Chapter 23: Starting Over

imagesTake deep breaths.

Relax.

Try to forget everything you already learned about geometry, numbers and your perception of ‘3-D’ reality.

This will be hard. Take off your glasses (if you can read without them).

We are going to create a completely different number-geometrical system based on the universe as it exists and the constants that it has revealed.

Forget lines.

Forget points (especially). They are not real even in the context of the system that we currently use. If they are not real, and do not exist in and of themselves, forget them.

Let’s look at the things that are prevalent in the universe.

There are stars and planets. All of them are round, spherical. They have volume. They don’t have 3 perpendicular axes, defining x, y and z. They are best described using the tools of rotation, and circular motion.

Look at the stars and the things around us. They are all moving. Moving constantly. There is no Principal Coordinate System. No Zero. There is only motion and space. And Motion, always motion.

They too, are best described using the tools of rotation and circular motion.

Look at the constants that we know. The speed of light. Planck’s constant. They involve the relationship between time and length or rotation. Time is not an independent abstract. Time is the relationship between itself and length or rotation. It is not, and can never be, an independent variable, because without motion, there is no time.

This fact is totally ignored by the current ‘logical’ and ‘scientific’ thinking. Time is not an independent variable. Without mass, without motion, there is no time. Because, try as you might, without something being in motion, you cannot define time. It cannot and does not exist as an independent abstract.

And this is where Dr. Einstein failed. And Dr. Hawking, too. And everyone else.

Time is NOT an independent variable.

So in deciding where to start creating a different geometry, the first decision to make is: what is the most fundamental measurement possible?

Euclid said: The distance between two points. But he forgot about time. It always takes time to make a measurement.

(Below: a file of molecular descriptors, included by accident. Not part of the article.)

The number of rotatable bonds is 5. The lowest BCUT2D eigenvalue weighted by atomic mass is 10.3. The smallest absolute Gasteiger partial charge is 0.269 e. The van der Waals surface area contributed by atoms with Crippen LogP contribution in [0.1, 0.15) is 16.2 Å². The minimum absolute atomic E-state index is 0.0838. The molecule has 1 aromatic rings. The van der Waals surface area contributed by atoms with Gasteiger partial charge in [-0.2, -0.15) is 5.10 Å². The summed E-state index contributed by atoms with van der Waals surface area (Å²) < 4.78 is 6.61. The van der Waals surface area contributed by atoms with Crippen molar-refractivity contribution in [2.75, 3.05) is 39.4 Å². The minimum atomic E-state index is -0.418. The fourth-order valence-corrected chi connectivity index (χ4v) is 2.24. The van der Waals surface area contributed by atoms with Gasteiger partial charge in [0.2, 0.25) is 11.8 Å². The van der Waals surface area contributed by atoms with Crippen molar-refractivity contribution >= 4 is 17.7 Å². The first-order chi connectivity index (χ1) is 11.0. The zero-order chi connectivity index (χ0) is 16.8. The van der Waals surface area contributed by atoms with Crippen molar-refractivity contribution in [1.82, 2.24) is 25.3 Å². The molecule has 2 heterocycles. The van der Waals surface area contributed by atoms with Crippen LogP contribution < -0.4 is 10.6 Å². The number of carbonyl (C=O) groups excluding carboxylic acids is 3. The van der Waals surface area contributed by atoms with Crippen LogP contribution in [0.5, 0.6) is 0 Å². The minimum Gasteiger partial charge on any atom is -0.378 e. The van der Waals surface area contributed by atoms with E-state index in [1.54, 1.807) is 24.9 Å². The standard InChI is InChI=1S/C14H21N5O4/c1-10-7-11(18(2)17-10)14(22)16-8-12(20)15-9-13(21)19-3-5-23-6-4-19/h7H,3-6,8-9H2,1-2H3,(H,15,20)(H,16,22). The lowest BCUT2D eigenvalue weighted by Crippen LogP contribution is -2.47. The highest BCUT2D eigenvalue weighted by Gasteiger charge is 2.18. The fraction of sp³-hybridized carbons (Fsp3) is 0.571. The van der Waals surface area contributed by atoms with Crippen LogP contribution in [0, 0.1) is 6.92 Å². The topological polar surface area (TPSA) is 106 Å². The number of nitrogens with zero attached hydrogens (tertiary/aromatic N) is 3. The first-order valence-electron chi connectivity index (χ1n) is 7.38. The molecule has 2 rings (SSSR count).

So with that in mind, we’ll say that the first and lowest level measurement possible is a velocity. Distance over time. Now, according to previous chapters, we can’t actually see a velocity, and that is still true, but we can detect a velocity by noticing change, and using memory.

At this point, this must seem like just semantics, that we’ve just added a term that makes it look slightly different; but it’s not. This fundamental perceptual change has the power to influence virtually everything that is measured, calculated or constructed, as we shall soon see.

But for starters, think about this: we no longer need to tolerate the foolishness that a line is and must be made from a collection of points. A velocity makes a line. A continuous line, not a collection of dots that must, at some micro-cosmic level have some sort of separation to be distinct. No, a velocity creates a true continuous line, both in distance and in time.

This gets back to the concept discussed back in Chapter 9 about the differences between an approximation and the real thing. A line made from points is only and can only be an approximation, because each point must be distinct. A velocity is continuous, and therefore is the exact solution to the measurement.

Before going any farther with this, and before using this ‘newly’ discovered tool to build a geometry, there should be some discussion about its true nature, the universe in general and what exactly a dimension should be. Don’t worry, I’ll be brief.

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